Synoptic view of the RWH Lake at the Goa University.

Read on to find out more about rainwater harvesting attempts being made across Goa.

Annually, most of Goa receives around 250 cm to 400 cm of rainfall with the average being 320 cm per annum. Harvesting rainwater is an attempt at sustainable water management which is the ‘need of the hour’, given the rampant usage and consequent decline of the natural water resources.

Rainwater Harvesting (RWH), is an attempt to store and save rainwater for a later use. This water can be used for all purposes, except cooking and drinking in its unfiltered form. Goa is not only a tourist hub, but also has strong industrial & institutional presence along with the high density of population.

The two most common ways to harvest rainwater for long term storage and use are: surface water & rooftop rain harvesting and recharging. In Goa, we have both these mechanisms at work at several locations. The writer spoke to a few people associated with several RWH projects in the state. One of the pioneers behind the rainwater harvesting project in Goa is Professor Chachadi from Goa University. The Goa university campus has implemented both the previously stated methods of harvesting rainwater. The Goa University RWH plant was also one of the first across the entire western coastal region.

RWH structures at Goa University: Deep trench, sand filter & recharge well.

In a typical surface water harvesting project, you need a catchment area (a pond in the instance of the university), a deep trench at the centre of the catchment area, a sand filter and a recharge well trench. Such a system is more apt for institutional and industrial purposes. Large housing societies can also effectively use this method.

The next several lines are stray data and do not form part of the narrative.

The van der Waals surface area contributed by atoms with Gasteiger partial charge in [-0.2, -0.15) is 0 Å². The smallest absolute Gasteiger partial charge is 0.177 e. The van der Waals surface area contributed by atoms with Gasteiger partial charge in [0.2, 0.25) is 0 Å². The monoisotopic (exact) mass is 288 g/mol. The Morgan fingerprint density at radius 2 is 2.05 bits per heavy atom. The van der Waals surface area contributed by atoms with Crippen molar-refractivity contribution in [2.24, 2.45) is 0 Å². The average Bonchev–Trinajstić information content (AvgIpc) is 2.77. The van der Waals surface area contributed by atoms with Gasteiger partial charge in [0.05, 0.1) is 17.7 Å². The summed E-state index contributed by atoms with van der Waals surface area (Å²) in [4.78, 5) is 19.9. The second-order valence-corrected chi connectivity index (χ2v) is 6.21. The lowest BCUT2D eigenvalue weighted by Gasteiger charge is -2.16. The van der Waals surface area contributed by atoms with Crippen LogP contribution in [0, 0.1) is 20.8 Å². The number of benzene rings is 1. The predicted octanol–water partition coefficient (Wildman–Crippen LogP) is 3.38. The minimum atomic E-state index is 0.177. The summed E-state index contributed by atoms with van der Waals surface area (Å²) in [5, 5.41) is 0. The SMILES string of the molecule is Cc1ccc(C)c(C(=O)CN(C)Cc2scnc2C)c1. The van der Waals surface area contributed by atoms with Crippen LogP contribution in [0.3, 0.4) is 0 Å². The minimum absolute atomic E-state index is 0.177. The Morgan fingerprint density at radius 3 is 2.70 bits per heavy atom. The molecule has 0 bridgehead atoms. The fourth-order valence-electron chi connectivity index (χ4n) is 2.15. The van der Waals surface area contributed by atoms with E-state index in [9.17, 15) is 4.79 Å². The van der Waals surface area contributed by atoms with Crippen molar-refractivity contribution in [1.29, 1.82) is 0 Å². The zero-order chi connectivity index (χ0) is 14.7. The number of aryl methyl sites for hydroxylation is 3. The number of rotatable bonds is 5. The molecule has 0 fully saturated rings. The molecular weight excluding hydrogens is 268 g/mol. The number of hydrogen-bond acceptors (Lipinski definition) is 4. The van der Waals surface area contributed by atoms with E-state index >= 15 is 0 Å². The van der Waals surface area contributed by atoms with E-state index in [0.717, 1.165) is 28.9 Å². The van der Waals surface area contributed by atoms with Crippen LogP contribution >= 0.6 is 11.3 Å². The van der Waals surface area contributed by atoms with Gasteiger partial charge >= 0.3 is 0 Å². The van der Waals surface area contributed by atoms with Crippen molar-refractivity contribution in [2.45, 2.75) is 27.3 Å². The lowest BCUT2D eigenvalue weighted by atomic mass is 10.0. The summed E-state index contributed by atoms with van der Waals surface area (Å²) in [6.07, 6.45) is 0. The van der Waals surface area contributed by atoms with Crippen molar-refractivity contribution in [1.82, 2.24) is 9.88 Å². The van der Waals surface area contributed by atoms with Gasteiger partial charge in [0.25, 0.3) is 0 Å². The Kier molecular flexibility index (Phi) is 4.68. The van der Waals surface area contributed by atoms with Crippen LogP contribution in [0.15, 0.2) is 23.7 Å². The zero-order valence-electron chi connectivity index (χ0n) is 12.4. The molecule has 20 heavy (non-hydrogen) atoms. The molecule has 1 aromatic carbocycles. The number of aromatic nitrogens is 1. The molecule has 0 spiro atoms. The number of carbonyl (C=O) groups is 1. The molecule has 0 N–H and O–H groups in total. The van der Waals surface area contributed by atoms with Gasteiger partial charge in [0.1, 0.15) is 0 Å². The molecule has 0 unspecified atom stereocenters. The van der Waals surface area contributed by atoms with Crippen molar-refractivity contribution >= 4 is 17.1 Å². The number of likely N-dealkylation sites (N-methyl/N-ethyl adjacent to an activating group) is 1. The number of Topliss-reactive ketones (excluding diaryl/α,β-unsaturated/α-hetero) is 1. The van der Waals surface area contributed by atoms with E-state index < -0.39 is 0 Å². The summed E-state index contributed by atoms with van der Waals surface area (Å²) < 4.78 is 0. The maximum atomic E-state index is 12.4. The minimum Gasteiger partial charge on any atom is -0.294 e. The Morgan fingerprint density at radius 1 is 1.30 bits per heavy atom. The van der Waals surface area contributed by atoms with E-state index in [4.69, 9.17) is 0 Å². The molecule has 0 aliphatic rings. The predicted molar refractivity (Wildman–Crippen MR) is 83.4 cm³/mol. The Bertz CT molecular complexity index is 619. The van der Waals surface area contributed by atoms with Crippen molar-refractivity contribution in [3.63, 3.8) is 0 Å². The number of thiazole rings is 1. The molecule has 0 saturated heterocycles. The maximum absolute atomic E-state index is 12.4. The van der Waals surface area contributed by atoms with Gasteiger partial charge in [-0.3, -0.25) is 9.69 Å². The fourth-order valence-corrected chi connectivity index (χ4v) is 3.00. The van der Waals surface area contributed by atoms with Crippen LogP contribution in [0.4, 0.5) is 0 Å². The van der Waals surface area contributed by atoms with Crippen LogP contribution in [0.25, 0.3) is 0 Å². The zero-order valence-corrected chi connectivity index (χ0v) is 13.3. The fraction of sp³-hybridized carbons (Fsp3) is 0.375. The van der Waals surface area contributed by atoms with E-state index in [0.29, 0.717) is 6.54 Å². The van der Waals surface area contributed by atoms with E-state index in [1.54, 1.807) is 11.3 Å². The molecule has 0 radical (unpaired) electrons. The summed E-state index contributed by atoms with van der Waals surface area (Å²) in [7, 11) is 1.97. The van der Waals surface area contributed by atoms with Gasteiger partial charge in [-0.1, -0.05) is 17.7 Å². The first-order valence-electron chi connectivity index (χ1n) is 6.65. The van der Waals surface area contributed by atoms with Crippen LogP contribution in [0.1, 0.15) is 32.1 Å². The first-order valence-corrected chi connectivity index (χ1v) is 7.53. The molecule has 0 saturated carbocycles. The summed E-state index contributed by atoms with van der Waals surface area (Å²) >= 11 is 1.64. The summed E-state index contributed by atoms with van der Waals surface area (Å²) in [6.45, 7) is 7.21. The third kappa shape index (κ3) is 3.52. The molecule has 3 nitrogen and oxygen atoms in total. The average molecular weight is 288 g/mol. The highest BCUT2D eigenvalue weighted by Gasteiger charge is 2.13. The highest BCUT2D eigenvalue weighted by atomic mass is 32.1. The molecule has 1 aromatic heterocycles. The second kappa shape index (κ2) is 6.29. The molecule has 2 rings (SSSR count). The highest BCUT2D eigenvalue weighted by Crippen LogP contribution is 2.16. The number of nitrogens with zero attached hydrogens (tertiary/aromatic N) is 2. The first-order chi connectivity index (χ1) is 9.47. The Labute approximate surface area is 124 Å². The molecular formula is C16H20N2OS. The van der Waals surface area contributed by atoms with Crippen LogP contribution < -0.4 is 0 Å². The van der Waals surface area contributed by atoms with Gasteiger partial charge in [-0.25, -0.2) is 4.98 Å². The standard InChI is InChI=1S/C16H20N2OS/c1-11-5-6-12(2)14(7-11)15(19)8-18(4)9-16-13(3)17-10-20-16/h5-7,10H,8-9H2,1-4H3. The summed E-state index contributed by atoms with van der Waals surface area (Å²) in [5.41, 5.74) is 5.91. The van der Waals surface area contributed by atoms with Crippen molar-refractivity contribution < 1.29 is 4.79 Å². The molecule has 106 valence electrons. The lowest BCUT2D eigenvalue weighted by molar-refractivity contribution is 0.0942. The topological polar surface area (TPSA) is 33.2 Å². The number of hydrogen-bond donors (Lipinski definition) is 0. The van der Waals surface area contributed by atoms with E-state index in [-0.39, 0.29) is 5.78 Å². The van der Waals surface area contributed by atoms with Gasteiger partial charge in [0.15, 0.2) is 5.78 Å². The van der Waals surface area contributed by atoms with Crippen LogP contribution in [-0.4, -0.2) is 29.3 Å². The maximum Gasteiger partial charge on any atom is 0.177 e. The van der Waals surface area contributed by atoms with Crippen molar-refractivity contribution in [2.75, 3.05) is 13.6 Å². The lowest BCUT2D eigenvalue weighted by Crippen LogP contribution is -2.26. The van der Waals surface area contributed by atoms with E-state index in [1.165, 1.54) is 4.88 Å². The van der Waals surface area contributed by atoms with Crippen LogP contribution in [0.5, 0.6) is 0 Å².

In a rooftop RWH project, the catchment area is the roof, from where water is diverted to the storage tanks (surface or sub surface) through pipes. Such a system is highly useful for housing societies and individual houses. It can also be used for industrial and institutional purposes. At MES College in Goa, this mechanism is at work since 2012. The rooftops of the buildings have been joined with the pipes through which the rainwater reaches the storage tank.

In Goa, the threat to groundwater quality arises from, industrial effluent disposal, urban sewage and solid waste disposal, mining and related activities, sea water intrusion into fresh water aquifers, and agricultural activities which involve the use of pesticides, fertilisers and agricultural waste disposal. Given this scenario, RWH is very important for Goa.

At present, the Goa government is also offering subsidies to individual households, residential and commercial complexes, and several other establishments, a subsidy if they were to adopt the practice of RWH. At the State level, RWH has been undertaken at several prominent water projects, like the Anjunem Dam, Salaulim Dam, Rivona village and more.

We all feel that, considering it rains heavily in Goa, the government should have no problem in supplying water throughout the year. This attitude is very wrong, as during the monsoons, water filtering at municipal water supply plants is more time taking and difficult because of increase in contaminants & unwanted constituents. Thus, it is all the more important that as individuals, we make an effort. As is rightly said, ‘Start Acting & Stop Complaining’.

Author: Planet Goa Team
For us at Planet-Goa, our team is driven by that feeling of exhilaration that one gets when discovering that something ‘unique’ and ‘new’ about Goa for our ever-so-discerning readers.

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